My favourite moment is when the balloon bursts, having reached a diameter of about eight metres. Despite the lack of air, as Dave points out, the pop is clearly audible:

If you watched right to the end of the BBC Stargazing interview, you’ll have heard Lucie Green mention another project, this one with the involvement of BBC Weather’s Peter Gibbs. The Department of Meteorology at the University of Reading is running a citizen science programme, the National Eclipse Weather Experiment (NEWEx), to collect data to study small weather changes expected to accompany an eclipse, such as a drop in temperature and changes to clouds and wind. They particularly encouraged schools to join in, and we sent one of our weather station prototypes to the National STEM Centre in York so that they could help a local primary school take part. They installed it on their roof:

Weather station prototype on National STEM Centre roof

Matt Holmes from the STEM Centre displayed data from the weather station alongside a webcam image of the eclipse:

If you’re in the UK and you’d like to watch the (very) brief interview with Peter Gibbs that followed the one with Dave Akerman, you can catch it on BBC iPlayer, starting at 29m40s.

Other people were using Raspberry Pis to take weather measurements during the eclipse too. Cookstown High School in Northern Ireland have set up another of our weather station prototypes; you can see live data from it at www.piview.org.uk/weather/, which you can drag to see older data and zoom for more detail. School staff are also tweeting more photos and information about the weather station as @STEAM4schools. Here are its temperature recordings during the eclipse:

PiView Weather Station - 20 March 2015, morning

As you can see, it’s difficult to separate out effects of the eclipse from other temperature variation, which is where NEWEx’s big-data approach will hopefully prove valuable.

One computing teacher planned his Friday morning class’s eclipse observations in our forums, with help from forum regular Dougie, whose own measurements are here, and others. They held an eclipse party before school, and they and others have shared their measurements in the forum.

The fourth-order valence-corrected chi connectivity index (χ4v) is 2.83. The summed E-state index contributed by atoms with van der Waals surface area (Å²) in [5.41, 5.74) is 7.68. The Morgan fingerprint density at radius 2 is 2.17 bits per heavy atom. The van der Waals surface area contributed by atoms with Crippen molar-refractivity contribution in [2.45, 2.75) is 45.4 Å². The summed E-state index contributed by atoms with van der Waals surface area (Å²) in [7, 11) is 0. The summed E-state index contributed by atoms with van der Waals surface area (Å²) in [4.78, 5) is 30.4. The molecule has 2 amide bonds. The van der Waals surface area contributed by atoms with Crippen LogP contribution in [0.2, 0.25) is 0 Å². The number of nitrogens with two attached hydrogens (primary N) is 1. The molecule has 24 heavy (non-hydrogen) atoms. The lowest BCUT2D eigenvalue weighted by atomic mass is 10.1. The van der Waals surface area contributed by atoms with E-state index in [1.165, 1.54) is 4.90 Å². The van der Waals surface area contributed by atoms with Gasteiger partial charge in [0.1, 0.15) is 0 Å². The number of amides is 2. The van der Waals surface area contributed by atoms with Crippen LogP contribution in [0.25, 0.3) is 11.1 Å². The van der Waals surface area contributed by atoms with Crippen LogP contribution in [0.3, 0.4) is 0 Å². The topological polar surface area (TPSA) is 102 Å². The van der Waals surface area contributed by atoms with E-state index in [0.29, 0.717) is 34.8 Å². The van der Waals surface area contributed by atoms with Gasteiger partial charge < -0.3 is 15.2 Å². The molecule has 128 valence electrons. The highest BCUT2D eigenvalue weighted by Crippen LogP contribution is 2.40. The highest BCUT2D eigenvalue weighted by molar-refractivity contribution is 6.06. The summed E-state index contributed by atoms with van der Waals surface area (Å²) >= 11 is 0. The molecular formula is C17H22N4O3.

School eclipse party

HOW COOL: REALLY COOL!!!

We’ve seen a number of timelapse films of the eclipse captured using Pis, too. Berlin Raspberry Jam organiser James Mitchell used a Raspberry Pi to make a timelapse of the 74% eclipse seen there:

It’s really great to see Raspberry Pis used in such a variety of ways to enhance people’s experiences of a rare and remarkable astronomical event, and particularly to see the involvement of so many schools. Did you use a Raspberry Pi for observations during Friday’s solar eclipse? Tell us in the comments!

Raspberry Pi Weather Station for schools

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When I first joined the Raspberry Pi Foundation, over a year ago now, one of my first assignments was to build a weather station around the Raspberry Pi. Thanks to our friends at Oracle (the large US database company), the Foundation received a grant not only to design and build a Raspberry Pi weather station for schools, but also to put together a whole education programme to go with it. Oracle were keen to support a programme where kids get the opportunity to partake in cross-curricular computing and science projects that cover everything from embedded IoT, through networking protocols and databases, to big data. The goals of the project was ambitious. Between us we wanted to create a weather experiment where schools could gather and access weather data from over 1000 weather stations from around the globe. To quote the original project proposal, students participating in the program will get the opportunity to: